I was six years old. In my mind’s eye, I can still see Dad standing by the garage, holding a live chicken by the head. I have no idea where Dad managed to obtain a live chicken – since we didn’t raise them! But anyway, Dad could do everything, and somehow he had managed to acquire a live chicken, and I didn’t really question it at the time. In my mind’s ear, I can still hear that chicken squawking as Dad grabbed it and then started whirling it with his arm like an airplane propeller. The chicken’s wings were flapping as Dad gave it a ride (why was he doing that?). Then Dad paused to adjust his grip and continued giving that lucky chicken more propeller rides.
Almost as in slow motion, I can still “see” the chicken’s body separate from Dad’s hand, and silently cartwheel through the air, wings a-flapping furiously. The headless chicken body landed heavily on the gravel driveway.
Then, the most amazing thing happened.
Wings still flapping, the headless chicken managed to right itself and begin running at high speed toward Judy Nitsch’s house! Wow! How was that possible? The chicken had no head! It ran pretty well, considering that it had no head and presumably could not see where it was going. Perhaps that explains its rather erratic path, and why, at some point, it changed directions and started running back towards Dad. It didn’t run very long before it fell over dead, but I was impressed that it had run at all. Frankly, I still don’t understand how it could do that, but I certainly learned the meaning that day of the expression “running around like a chicken with its head cut off.”
I should explain that Dad was a kind man and not generally inclined to do his own butcher work. He must have really wanted to eat some fried chicken that day. Mom must have too, for she then had to pluck the chicken, an act that seemed to me to be nearly as barbaric as watching Dad kill it. As I recall, Dad did not own an axe, so I don’t know how else he could have killed that chicken, short of running it over with his 1949 Pontiac. Nevertheless, this made a deep impression on me – but not so deep that I didn’t enjoy eating fried chicken that night.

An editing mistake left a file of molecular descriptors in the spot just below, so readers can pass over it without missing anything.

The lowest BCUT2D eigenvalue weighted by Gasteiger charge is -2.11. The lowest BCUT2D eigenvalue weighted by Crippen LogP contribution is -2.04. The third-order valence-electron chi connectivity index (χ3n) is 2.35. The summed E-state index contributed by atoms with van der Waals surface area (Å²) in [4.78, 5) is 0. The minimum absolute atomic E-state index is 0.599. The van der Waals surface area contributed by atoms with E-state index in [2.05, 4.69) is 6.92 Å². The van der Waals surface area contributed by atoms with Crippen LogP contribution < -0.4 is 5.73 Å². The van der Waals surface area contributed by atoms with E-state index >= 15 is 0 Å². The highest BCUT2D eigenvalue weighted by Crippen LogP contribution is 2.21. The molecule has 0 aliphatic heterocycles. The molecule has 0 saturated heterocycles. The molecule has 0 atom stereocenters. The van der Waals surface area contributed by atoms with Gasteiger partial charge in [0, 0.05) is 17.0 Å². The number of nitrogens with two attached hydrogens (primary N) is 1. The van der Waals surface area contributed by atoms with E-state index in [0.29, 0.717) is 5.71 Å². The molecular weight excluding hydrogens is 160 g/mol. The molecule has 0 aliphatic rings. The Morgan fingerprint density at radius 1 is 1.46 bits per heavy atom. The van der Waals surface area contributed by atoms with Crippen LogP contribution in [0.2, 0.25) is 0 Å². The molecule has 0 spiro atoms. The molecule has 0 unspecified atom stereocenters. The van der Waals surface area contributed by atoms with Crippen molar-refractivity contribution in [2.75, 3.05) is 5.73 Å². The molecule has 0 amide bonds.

But I digress.
The “this is where I came in” expression started me to wonder how many things are flying under my radar. How many things do I see and not understand?
Real life should come with sub-titles.
When I was a sophomore at Washington University in St. Louis, I wrote a column for our school newspaper, Student Life. My editor suggested I call my column “Local Color and Comments,” since there was no identifiable theme to my stories (sort of like my blogs today). Often, I would search microfilm reels of old St. Louis newspapers to get story ideas. One of the papers from 1928 had the following joke:
two flappers at a dance:
“Say, that saxophone player is really cute!”
“Yes, I wish he’d blow some my way.”
That particular joke would have flown under my radar if I had not already done so much research on the life of Robert Benchley and had read many magazines from the 1920’s. I particularly remembered this classic advertisement from 1926:
This iconic advertisement appeared at a time when it was considered scandalous for women to smoke. “Blow some my way” did much to help the big cigarette companies to acquire the 50% of the market that they felt they had been missing – female smokers.
. . .
I will close today’s story with a memory that just occurred to me. As I was thinking about my afternoons at the Crest Theater, which no doubt led to my love of movies, I remembered one particularly scary movie that I saw there. It was Universal’s classic 1941 tale of The Wolf Man, starring Lon Chaney, Jr.
When I was ten years old, this movie scared the bejeesus out of me. The movie started out innocently enough, as a normal looking guy goes out for a walk one evening in a small village in Wales and gets bitten by a real werewolf (well, it could happen). Subsequently, on the night of a full moon, he finds himself transforming into a murderous werewolf! Hair begins to sprout on his face, his voice changes, and he is consumed by a lust for blood. I had never seen anything so frightening in my life! He was much scarier than Ma Kettle was on even her worst day.
Lon Chaney, Jr. as the Wolf Man
At some point, I just couldn’t stand to look at the screen anymore. I ducked down behind the seat in front of me. I suppose I must have been keening in fear, as I somehow attracted the attention of some kindly old lady whom I had not previously noticed.
“There, there, dear. It will be all right. Don’t be afraid.”
I knew the lady had good intentions, but what-the-hell was she thinking? Talking would just draw to us the attention of the real werewolf who was undoubtedly sitting in this very movie theater and who was helplessly being transformed into wolf form by the full moon that was showing in the movie.
Sheesh. Some people just never get it.
Somehow, I managed to get blabbermouth to stop talking to me, and after that show ended, Jim and I fled to the lobby, where we stayed until Mom & Dad came to pick us up. I miss those days . . .